The U.S. government will have unmanned surveillance aircraft monitoring the whole southwest border with Mexico from September 1, as it ramps up border security in this election year. Homeland Security Secretary Janet Napolitano said U.S. Customs and Border Protection would begin flying a Predator B drone out of Corpus Christi, Texas, on [that date], extending the reach of the agency's unmanned surveillance aircraft across the length of the nearly 2,000 mile border with Mexico. "With the deployment of the Predator in Texas, we will now be able to cover the southwest border from the El Centro sector in California all the way to the Gulf of Mexico in Texas, providing critical aerial surveillance assistance to personnel on the ground," Napolitano said during a conference call. Earlier this month, President Barack Obama signed a $600 million bill that would fund some 1,500 new Border Patrol agents, customs inspectors and other law enforcement officials along the border, as well as paying for two more unmanned drones. The Predator B drones are made by defense contractor General Atomics. They carry equipment including sophisticated day and night vision cameras that operators use to detect drug and human smugglers, and can stay aloft for up to 30 hours at a time.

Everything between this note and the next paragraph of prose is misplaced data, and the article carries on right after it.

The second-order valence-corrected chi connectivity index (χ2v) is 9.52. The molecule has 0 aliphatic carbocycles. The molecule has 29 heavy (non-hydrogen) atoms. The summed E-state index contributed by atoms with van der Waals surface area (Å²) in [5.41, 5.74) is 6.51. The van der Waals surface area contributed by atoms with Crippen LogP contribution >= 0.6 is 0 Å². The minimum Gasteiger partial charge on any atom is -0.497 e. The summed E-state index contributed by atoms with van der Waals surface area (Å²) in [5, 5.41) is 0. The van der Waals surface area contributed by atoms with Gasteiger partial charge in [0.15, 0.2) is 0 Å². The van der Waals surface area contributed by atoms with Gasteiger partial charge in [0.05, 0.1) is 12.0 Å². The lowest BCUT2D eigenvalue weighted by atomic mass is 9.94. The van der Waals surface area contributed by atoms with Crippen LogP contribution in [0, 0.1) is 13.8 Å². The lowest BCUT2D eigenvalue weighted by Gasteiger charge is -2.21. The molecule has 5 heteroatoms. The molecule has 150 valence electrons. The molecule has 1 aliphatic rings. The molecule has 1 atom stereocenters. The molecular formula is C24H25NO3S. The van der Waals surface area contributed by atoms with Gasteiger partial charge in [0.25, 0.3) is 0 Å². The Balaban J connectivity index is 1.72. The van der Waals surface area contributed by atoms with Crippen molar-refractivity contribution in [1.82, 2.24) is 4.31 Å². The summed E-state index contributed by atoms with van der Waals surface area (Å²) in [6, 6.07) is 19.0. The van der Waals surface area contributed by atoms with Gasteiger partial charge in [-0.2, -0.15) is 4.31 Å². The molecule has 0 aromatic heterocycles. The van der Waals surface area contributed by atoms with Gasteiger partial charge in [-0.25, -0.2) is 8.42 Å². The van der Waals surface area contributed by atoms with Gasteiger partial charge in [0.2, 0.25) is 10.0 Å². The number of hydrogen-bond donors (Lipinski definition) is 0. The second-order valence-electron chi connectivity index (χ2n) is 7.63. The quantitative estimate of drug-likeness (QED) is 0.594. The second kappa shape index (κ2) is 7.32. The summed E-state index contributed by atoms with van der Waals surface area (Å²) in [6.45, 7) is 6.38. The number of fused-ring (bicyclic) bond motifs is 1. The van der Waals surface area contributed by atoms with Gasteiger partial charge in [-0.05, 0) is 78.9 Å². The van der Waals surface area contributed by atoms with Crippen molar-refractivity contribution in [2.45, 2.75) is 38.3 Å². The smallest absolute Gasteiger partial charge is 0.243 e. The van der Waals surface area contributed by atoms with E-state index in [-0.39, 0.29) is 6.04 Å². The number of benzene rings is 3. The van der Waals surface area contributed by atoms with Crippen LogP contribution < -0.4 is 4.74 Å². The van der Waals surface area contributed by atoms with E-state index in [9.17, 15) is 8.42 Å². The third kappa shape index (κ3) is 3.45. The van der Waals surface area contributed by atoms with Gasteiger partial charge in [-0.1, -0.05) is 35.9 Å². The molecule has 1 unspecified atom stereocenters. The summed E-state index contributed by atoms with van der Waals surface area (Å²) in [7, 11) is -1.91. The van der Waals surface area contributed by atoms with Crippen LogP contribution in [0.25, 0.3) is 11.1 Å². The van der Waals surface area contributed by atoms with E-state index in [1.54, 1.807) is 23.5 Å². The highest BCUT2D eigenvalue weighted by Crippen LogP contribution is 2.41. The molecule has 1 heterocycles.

Note: How long will it be before aerial surveillance drones, now positioned over the southern border of the US, are deployed in other parts of the country?